“They know where we are, all right. Mostly. They’ve got a lot to think about. With numerical superiority, they may be a bit lax. Keep an eye on those trucks…”
Taking off the goggles, another trooper was signalling from a nearby station.
“Thank you. Keep on it—and watch them. Our people have been in communication. Dav13 seems legit, but there is always the possibility of a trick.” She patted him on the shoulder and went to the next trooper.
“What’s up, Trooper Kubili?”
“Ah. Seems to be some rioting in the town square.”
Absently nibbling her lip, she nodded.
Paul had been busy while she was asleep…and that was what money was for, after all.
Right on schedule. All her junior officers had to do was to follow their various time-lines, much like a big engineering or construction project. Some of those time-lines started or stopped at different times, some were of different lengths. Various units had been assigned to various tasks, although they had scrambled to revise the plan somewhat once on the actual ground.
Whether long or short, the timelines for each task were set in different colours—she and Paul had only had so many coloured markers when they laid it all out, but they were all on parallel tracks, clearly labeled, units and commanders penned in there, hopefully leading to some kind of a decisive conclusion. That original paper schedule had been professionally rendered onscreen and all commanders and NCOs had it. Troops could look at it if they wanted to—and reassuringly, quite a number had already done so going by the autocount.
Hopefully the enemy would play along—and they probably would, if presented with exactly the right case at any given moment.
“Very well.” The camera, set up earlier by Fire Team Three, was on a tall building a couple of blocks from Deneb City Hall and the built-up downtown area.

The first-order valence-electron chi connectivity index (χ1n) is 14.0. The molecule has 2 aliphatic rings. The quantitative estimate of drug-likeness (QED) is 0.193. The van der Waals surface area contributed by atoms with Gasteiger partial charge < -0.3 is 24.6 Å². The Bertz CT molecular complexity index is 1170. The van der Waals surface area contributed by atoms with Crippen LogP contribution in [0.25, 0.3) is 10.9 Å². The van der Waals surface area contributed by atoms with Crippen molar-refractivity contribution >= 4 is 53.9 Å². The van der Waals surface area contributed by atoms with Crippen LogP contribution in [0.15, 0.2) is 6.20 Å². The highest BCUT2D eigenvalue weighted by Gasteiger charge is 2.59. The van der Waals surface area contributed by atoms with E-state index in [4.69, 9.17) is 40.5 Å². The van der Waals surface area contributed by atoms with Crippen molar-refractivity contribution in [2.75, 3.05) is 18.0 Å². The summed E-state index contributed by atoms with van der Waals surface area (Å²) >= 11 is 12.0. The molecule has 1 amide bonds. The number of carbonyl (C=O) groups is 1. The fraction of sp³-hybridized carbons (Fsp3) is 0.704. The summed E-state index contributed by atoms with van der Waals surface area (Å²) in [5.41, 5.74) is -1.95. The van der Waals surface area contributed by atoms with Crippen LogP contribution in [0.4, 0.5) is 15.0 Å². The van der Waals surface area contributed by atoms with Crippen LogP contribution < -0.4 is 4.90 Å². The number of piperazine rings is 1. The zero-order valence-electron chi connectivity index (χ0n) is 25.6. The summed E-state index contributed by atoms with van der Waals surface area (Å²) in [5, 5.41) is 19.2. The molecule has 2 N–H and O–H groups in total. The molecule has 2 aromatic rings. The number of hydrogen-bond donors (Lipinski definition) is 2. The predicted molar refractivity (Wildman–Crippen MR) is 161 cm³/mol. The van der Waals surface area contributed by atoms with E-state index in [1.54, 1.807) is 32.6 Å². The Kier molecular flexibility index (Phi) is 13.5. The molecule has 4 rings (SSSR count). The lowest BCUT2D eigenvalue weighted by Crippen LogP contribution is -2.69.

They had a half a dozen cameras in the downtown area. Slaved to the Confederation satellite, this one was running on pure laser.
“Right on time. This is a diversion—and it proves something. The people are on our side, or at least enough of them…”
“Won’t the Unfriendlies just fire into the crowd, Colonel?”
“Yes, probably. But not right away. They’ll try bellowing through a megaphone first. Water-cannons and tear-gas. They’ll form a line of shields and try and push them out. Right? Hopefully, our friends will follow advice.”
“Advice? Which was what, exactly, Colonel. If you don’t mind me asking?”
“Not to push their luck too far. Draw as many enemy troops into the city centre in as short a time as possible, and then disperse as quickly as possible…” She watched, fascinated, as protesters rolled a police vehicle onto its side.
One had to wonder if they’d done it before.
People were milling around, shouting, waving fists and signs, showing signs of some organization as they confronted the Unfriendly position on the edge of a large square.
The Unfriendlies were assembling at the end of a couple of side-streets.
There was no sound, not at that range. Whether this was a blessing or a curse was a question for another day. The usual leadership types would be right in the Unfriendly faces, hollering abuse and baiting them to fight. There was a semi-circle, a gaggle of the uncommitted, all along the periphery.
Within a minute, black smoke began billowing from the vehicle, and yet there were clearly visible, men and women in police uniforms, standing off to one side and watching the protest without attempting to interfere—thus far. At the far end of the block, a mass of field-grey uniforms were forming up, officers scurrying to and fro, lining them up for what might be an unusual situation. There were anti-riot weapons, batons, helmets and plastic shields, shotguns with non-lethal rounds…at first, at least. That would only hold true for so long. They were trained in conventional infantry tactics, and dealing with an unarmed mob was going to be something of a challenge. Assuming they didn’t want a bloodbath—
The first puffs of white gas exploded over the heads of the crowd. There were a few civilians down there with gas-masks of a sort used in industry. Pretty much all of them had some sort of masks or bandannas across their faces. Someone had been using their heads…that also went for the enemy, clearly somewhat prepared for civil unrest. The possibility of civil unrest would commit a sizable force just to hold Deneb City and keep order. She wanted the mob to underline that point. A city of that size would nail down at least a thousand troops and possibly more, just to keep positive control.
“More trucks coming out.” A voice from nearby. “They match our list.”
She lifted the goggles, giving the trooper a wave.
He nodded, as people’s eyes were glued wordlessly to their screens, while others typed messages and listened intently to calls and signals coming in from all over the zone.
“You’re welcome, Colonel Graham.”
(End of part twelve.)
Image One. Confederation Public Communications Office.
Image Two. Walzbruch Public Library.
Image Three. Denebola-Seven Defence Force.
Image Four. CPCO.
Image Five. CPCO.
Image Six. Denebola-Seven Chamber of Commerce.
Image Seven. Collection the author.